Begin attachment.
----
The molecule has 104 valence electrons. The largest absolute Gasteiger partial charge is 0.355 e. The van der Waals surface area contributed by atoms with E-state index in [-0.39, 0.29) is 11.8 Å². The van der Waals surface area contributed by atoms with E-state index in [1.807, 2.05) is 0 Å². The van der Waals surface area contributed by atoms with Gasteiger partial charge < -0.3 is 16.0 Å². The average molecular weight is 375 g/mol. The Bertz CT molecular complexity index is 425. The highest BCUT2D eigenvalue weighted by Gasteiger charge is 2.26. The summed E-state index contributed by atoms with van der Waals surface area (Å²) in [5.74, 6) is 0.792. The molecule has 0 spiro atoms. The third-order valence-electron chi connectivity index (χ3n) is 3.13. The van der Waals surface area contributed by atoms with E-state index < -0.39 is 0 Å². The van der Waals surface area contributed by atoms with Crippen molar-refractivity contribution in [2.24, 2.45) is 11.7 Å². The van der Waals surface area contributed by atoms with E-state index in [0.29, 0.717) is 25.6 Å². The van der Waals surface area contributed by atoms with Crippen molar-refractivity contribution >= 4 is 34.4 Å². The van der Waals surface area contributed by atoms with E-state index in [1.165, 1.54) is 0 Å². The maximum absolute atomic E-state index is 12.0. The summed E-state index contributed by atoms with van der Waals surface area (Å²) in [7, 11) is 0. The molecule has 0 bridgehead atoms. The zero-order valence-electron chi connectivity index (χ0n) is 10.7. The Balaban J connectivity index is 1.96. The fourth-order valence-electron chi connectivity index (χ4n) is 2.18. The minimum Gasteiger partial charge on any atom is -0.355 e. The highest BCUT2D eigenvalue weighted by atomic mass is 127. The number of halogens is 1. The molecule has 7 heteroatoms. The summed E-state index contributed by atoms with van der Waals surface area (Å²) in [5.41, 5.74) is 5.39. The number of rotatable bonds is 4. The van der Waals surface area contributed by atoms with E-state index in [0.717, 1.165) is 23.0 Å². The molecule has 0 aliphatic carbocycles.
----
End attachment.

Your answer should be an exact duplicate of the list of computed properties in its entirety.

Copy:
The molecule has 104 valence electrons. The largest absolute Gasteiger partial charge is 0.355 e. The van der Waals surface area contributed by atoms with E-state index in [-0.39, 0.29) is 11.8 Å². The van der Waals surface area contributed by atoms with E-state index in [1.807, 2.05) is 0 Å². The van der Waals surface area contributed by atoms with Gasteiger partial charge < -0.3 is 16.0 Å². The average molecular weight is 375 g/mol. The Bertz CT molecular complexity index is 425. The highest BCUT2D eigenvalue weighted by Gasteiger charge is 2.26. The summed E-state index contributed by atoms with van der Waals surface area (Å²) in [5.74, 6) is 0.792. The molecule has 0 spiro atoms. The third-order valence-electron chi connectivity index (χ3n) is 3.13. The van der Waals surface area contributed by atoms with E-state index < -0.39 is 0 Å². The van der Waals surface area contributed by atoms with Crippen molar-refractivity contribution in [2.24, 2.45) is 11.7 Å². The van der Waals surface area contributed by atoms with E-state index in [0.29, 0.717) is 25.6 Å². The van der Waals surface area contributed by atoms with Crippen molar-refractivity contribution >= 4 is 34.4 Å². The van der Waals surface area contributed by atoms with E-state index in [1.165, 1.54) is 0 Å². The maximum absolute atomic E-state index is 12.0. The summed E-state index contributed by atoms with van der Waals surface area (Å²) in [7, 11) is 0. The molecule has 0 bridgehead atoms. The zero-order valence-electron chi connectivity index (χ0n) is 10.7. The Balaban J connectivity index is 1.96. The fourth-order valence-electron chi connectivity index (χ4n) is 2.18. The minimum Gasteiger partial charge on any atom is -0.355 e. The highest BCUT2D eigenvalue weighted by atomic mass is 127. The number of halogens is 1. The molecule has 7 heteroatoms. The summed E-state index contributed by atoms with van der Waals surface area (Å²) in [5.41, 5.74) is 5.39. The number of rotatable bonds is 4. The van der Waals surface area contributed by atoms with E-state index in [0.717, 1.165) is 23.0 Å². The molecule has 0 aliphatic carbocycles.